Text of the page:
The electron, which is certainly NOT the lightest particle of matter in the universe, is nearly a million million millon million times lighter than anything that might have planck mass.

This may give you some idea: http://en.wikipedia.org/wiki/Orders_of_magnitude_(mass)


Werg22 said:
To my knowledge, an elementary particle called the neutrino has the smallest mass. I could be wrong, however.
The last time I stood on a weighing scale, it showed a little more than a few eV. :tongue:
 
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Gokul43201

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The smallest mass that can exist in nature is 2.176 × 10-8 kg which is the planck mass.
How is it then, that this is roughly the mass of one of my hairs? I can name a lot of things that are lighter than this.

daisy said:
My dad said the same thing.
Even dads can be wrong every once in a while. Most of the time, they're right though!
 
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How is it then, that this is roughly the mass of one of my hairs? I can name a lot of things that are lighter than this.


Even dads can be wrong every once in a while. Most of the time, they're right though!
Haha, there was a time were I took my dad for a textbook. The innocence of childhood... :tongue2:
 

disregardthat

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How is it then, that this is roughly the mass of one of my hairs? I can name a lot of things that are lighter than this.
You tell me! :bugeye:

I thought the planck units were the smallest units you could use, and that exists...
 

Doc Al

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Why don't you look up what Planck mass means and how it is defined?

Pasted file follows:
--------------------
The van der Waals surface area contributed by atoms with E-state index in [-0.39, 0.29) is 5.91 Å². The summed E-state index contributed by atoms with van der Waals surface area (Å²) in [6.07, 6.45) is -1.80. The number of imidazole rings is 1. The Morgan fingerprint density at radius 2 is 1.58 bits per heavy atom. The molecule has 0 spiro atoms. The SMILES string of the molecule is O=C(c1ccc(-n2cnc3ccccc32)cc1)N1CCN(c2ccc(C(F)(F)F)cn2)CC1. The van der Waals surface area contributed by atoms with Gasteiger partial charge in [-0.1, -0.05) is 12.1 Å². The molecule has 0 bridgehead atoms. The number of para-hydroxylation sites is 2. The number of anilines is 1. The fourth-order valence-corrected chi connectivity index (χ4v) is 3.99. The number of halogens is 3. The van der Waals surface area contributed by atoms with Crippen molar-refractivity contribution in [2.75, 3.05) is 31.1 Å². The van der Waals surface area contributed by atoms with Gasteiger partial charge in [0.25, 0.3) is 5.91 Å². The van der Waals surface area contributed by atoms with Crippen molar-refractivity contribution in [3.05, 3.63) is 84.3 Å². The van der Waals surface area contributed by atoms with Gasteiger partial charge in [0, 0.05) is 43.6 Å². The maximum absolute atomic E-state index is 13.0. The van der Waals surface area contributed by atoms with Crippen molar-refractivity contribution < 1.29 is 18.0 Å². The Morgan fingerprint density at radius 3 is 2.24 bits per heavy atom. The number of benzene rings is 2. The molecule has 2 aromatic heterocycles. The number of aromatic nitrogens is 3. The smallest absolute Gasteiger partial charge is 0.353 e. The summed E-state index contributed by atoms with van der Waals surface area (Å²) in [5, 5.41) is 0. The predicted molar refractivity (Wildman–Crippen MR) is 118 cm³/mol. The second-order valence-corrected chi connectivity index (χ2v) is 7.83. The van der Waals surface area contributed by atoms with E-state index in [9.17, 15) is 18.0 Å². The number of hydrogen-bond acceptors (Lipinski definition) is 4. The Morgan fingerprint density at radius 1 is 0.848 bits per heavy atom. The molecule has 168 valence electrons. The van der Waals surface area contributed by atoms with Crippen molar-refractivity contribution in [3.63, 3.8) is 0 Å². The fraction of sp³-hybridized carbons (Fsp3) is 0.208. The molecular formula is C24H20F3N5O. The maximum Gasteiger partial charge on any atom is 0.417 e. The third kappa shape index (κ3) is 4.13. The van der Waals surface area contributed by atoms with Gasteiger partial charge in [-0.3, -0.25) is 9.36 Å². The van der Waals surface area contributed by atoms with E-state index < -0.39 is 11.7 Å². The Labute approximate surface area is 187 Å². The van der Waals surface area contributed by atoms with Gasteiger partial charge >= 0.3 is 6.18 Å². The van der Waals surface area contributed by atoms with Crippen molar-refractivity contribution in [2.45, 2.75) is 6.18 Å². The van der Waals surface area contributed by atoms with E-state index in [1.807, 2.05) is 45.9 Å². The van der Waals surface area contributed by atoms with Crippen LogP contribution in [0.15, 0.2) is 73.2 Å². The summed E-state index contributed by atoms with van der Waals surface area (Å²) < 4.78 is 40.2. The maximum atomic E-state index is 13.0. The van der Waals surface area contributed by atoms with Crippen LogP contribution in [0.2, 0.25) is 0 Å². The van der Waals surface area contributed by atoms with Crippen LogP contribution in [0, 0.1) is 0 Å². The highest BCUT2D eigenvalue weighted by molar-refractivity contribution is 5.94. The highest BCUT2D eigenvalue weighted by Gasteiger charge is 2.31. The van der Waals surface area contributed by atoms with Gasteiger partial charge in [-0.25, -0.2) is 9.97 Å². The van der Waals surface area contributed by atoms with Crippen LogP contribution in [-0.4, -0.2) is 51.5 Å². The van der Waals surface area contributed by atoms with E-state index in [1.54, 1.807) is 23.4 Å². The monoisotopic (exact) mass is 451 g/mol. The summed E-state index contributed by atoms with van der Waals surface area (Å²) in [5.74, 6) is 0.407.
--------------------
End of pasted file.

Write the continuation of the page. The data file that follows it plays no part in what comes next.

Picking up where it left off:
disregardthat

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I did, I read an article about it... I'll look up on it again...
 
no offense but this question has no meaning of course it would find the wieght if it was SENSITIVE ENOUGH!!!! if not it would'nt register anythinf
 
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you'd probably need a cyclotron or something in that high-energy category to even detect its presence, let alone measure it
 

disregardthat

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Well, the weight was supposed to measure it's WEIGHT, not it's amount of energy, right?

I read about plancks constant, didn't udnerstand a thing, wikipedia is so unclear on definitions.

What IS the smallest weight then?
 
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What IS the smallest weight then?
There is none, AFAIK. There might be a particle* which has the smallest measured mass (let's avoid weight), but if you're looking for an absolute lower limit (greater than 0) set by nature, I don't think there is one. Someone correct me if I'm wrong.

*most probably a neutrino, as of now
 

disregardthat

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I really was convinced that this lower limit was the planck mass.

I find it hard to believe that you could cut material in half endlessly and never get to the point where you can't cut no more.